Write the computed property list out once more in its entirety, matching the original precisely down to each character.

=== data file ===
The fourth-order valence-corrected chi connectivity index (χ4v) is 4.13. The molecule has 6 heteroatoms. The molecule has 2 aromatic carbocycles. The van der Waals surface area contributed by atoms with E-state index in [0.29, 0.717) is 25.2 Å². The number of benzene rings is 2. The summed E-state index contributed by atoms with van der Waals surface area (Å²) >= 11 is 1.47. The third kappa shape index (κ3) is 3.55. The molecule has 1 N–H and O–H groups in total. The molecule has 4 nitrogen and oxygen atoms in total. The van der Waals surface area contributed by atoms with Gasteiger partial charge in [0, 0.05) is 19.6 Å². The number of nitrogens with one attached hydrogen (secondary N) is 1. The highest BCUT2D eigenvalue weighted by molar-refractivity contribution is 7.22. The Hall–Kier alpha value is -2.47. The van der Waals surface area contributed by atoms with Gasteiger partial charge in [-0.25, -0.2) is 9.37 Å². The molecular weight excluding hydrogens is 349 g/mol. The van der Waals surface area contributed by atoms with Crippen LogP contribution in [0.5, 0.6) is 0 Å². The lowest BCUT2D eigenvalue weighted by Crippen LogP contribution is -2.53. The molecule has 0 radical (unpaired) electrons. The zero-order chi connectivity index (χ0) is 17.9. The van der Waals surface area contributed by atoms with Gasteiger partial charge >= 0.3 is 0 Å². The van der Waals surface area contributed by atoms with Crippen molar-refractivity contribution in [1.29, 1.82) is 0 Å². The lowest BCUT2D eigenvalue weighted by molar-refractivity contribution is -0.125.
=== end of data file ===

The fourth-order valence-corrected chi connectivity index (χ4v) is 4.13. The molecule has 6 heteroatoms. The molecule has 2 aromatic carbocycles. The van der Waals surface area contributed by atoms with E-state index in [0.29, 0.717) is 25.2 Å². The number of benzene rings is 2. The summed E-state index contributed by atoms with van der Waals surface area (Å²) >= 11 is 1.47. The third kappa shape index (κ3) is 3.55. The molecule has 1 N–H and O–H groups in total. The molecule has 4 nitrogen and oxygen atoms in total. The van der Waals surface area contributed by atoms with Gasteiger partial charge in [0, 0.05) is 19.6 Å². The number of nitrogens with one attached hydrogen (secondary N) is 1. The highest BCUT2D eigenvalue weighted by molar-refractivity contribution is 7.22. The Hall–Kier alpha value is -2.47. The van der Waals surface area contributed by atoms with Gasteiger partial charge in [-0.25, -0.2) is 9.37 Å². The molecular weight excluding hydrogens is 349 g/mol. The van der Waals surface area contributed by atoms with Crippen LogP contribution in [0.5, 0.6) is 0 Å². The lowest BCUT2D eigenvalue weighted by Crippen LogP contribution is -2.53. The molecule has 0 radical (unpaired) electrons. The zero-order chi connectivity index (χ0) is 17.9. The van der Waals surface area contributed by atoms with Gasteiger partial charge >= 0.3 is 0 Å². The van der Waals surface area contributed by atoms with Crippen molar-refractivity contribution in [1.29, 1.82) is 0 Å². The lowest BCUT2D eigenvalue weighted by molar-refractivity contribution is -0.125.